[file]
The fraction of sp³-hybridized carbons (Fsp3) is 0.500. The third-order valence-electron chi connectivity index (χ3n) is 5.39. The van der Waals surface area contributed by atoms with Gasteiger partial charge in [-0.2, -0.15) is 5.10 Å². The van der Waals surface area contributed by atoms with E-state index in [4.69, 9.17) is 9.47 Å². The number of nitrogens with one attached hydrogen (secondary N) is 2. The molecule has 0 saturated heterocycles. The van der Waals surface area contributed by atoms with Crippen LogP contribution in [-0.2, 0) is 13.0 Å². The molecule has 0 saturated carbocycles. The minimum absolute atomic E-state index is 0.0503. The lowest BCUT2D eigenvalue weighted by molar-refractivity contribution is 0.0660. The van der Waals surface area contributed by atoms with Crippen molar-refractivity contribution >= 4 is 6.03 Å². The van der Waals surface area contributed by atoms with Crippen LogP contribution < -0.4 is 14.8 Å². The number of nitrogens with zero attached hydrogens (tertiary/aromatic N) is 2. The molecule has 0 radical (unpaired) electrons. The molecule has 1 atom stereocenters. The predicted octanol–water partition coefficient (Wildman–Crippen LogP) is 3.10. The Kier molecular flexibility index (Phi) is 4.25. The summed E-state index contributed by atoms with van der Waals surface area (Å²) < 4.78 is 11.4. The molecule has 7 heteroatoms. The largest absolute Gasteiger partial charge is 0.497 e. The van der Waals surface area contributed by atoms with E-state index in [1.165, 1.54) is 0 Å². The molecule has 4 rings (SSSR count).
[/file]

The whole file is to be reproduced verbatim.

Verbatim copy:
The fraction of sp³-hybridized carbons (Fsp3) is 0.500. The third-order valence-electron chi connectivity index (χ3n) is 5.39. The van der Waals surface area contributed by atoms with Gasteiger partial charge in [-0.2, -0.15) is 5.10 Å². The van der Waals surface area contributed by atoms with E-state index in [4.69, 9.17) is 9.47 Å². The number of nitrogens with one attached hydrogen (secondary N) is 2. The molecule has 0 saturated heterocycles. The van der Waals surface area contributed by atoms with Crippen LogP contribution in [-0.2, 0) is 13.0 Å². The molecule has 0 saturated carbocycles. The minimum absolute atomic E-state index is 0.0503. The lowest BCUT2D eigenvalue weighted by molar-refractivity contribution is 0.0660. The van der Waals surface area contributed by atoms with Crippen molar-refractivity contribution >= 4 is 6.03 Å². The van der Waals surface area contributed by atoms with Crippen LogP contribution < -0.4 is 14.8 Å². The number of nitrogens with zero attached hydrogens (tertiary/aromatic N) is 2. The molecule has 0 radical (unpaired) electrons. The molecule has 1 atom stereocenters. The predicted octanol–water partition coefficient (Wildman–Crippen LogP) is 3.10. The Kier molecular flexibility index (Phi) is 4.25. The summed E-state index contributed by atoms with van der Waals surface area (Å²) < 4.78 is 11.4. The molecule has 7 heteroatoms. The largest absolute Gasteiger partial charge is 0.497 e. The van der Waals surface area contributed by atoms with E-state index in [1.165, 1.54) is 0 Å². The molecule has 4 rings (SSSR count).